Posted on: 30 November 2020
For many people acting as witnesses in criminal cases, it can come as a shock to learn they may want to hire lawyers. You might wonder how it's possible as a witness that you'd need a criminal defense attorney but here are some reasons why.
It's easy to think that the only people who need any sort of criminal defense are those who've committed crimes. However, criminal exposure doesn't mean you had to have committed an offense. Instead, it means you were close enough to an alleged crime that you should be concerned that charges could come back on you somehow.
Maybe You're Not Really a Witness
Police investigations don't always start with a solid sense of who the defendant is. Likewise, the police can sometimes frame their investigative conversations with subjects by asking them to be witnesses. Either way, it's wise to have a criminal defense lawyer present any time you talk with a police officer or prosecutor. This is a good way to keep the conversation on track. If there is anything you are unsure about with the questioning, an attorney can step in to help.
Defendants Sometimes Accuse Witnesses
When someone stands accused of an offense, sometimes the simplest solution may be to push the blame onto somebody else. A defendant might directly accuse a witness of committing the crime under investigation. Further, a defendant might offer to cooperate with a police investigation and start providing information about other people. Even if those people are innocent, the police may bring them in for questioning.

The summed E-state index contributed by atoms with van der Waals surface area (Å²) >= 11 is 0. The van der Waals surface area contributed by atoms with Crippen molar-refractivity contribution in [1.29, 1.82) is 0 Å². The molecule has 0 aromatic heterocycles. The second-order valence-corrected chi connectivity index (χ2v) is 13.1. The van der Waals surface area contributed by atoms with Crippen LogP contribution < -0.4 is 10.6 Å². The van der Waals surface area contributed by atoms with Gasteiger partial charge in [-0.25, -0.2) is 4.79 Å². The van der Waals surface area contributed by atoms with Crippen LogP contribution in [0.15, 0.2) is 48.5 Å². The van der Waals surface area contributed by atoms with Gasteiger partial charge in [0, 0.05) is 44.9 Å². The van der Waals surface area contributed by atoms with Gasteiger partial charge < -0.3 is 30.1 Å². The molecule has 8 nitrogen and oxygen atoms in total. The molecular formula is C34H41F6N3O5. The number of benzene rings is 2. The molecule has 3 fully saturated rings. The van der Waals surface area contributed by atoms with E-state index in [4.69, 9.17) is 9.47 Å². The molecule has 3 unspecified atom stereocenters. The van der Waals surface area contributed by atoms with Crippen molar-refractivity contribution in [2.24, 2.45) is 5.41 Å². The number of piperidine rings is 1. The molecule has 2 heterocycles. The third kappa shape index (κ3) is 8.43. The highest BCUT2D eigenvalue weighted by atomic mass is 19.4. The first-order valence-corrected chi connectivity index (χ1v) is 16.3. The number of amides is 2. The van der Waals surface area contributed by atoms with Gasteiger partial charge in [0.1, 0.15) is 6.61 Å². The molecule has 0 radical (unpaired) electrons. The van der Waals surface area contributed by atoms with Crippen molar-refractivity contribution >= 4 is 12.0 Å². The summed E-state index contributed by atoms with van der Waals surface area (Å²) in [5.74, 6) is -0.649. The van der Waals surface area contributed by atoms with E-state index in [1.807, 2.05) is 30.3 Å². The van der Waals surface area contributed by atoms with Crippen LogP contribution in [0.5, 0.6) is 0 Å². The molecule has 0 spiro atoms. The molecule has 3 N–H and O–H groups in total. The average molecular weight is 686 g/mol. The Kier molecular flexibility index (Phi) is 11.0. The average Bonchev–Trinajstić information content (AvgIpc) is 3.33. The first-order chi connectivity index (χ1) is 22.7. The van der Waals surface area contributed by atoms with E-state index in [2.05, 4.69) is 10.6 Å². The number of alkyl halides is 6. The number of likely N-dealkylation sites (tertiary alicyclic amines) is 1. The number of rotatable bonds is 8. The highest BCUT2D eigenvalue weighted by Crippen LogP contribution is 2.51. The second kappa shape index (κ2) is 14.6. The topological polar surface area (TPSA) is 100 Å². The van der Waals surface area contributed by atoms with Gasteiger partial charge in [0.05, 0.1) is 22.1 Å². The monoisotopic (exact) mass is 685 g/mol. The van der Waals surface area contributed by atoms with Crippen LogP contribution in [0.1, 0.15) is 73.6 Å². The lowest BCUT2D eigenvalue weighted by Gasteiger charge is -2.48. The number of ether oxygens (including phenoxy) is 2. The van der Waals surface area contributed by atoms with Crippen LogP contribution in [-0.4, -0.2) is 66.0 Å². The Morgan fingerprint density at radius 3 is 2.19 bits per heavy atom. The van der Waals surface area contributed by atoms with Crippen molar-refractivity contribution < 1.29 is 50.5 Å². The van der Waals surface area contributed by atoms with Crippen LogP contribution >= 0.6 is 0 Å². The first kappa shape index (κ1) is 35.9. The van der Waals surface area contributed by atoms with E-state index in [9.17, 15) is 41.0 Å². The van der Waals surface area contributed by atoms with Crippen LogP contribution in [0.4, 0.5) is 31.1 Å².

American law recognizes a concept known as a process crime. This is a crime against the justice system, and you don't have to have committed the original offense for the police to accuse you of one.
Process crime law covers things like lying to the police or a federal agency, discarding evidence, or covering up offenses. You might not have realized your actions could be seen this way at the time, but a prosecutor may decide you did something wrong or are holding back testimony.
Additionally, prosecutors can sometimes use allegations of process crimes to try to push witnesses. A district attorney might, for example, accuse you of obstruction of justice. Of course, if your story lined up with the prosecution's view of what happened, they might offer to drop the charges. While this may seem sketchy, you need to have a criminal defense attorney there to point it out if it happens. Contact a criminal defense lawyer for more information.Share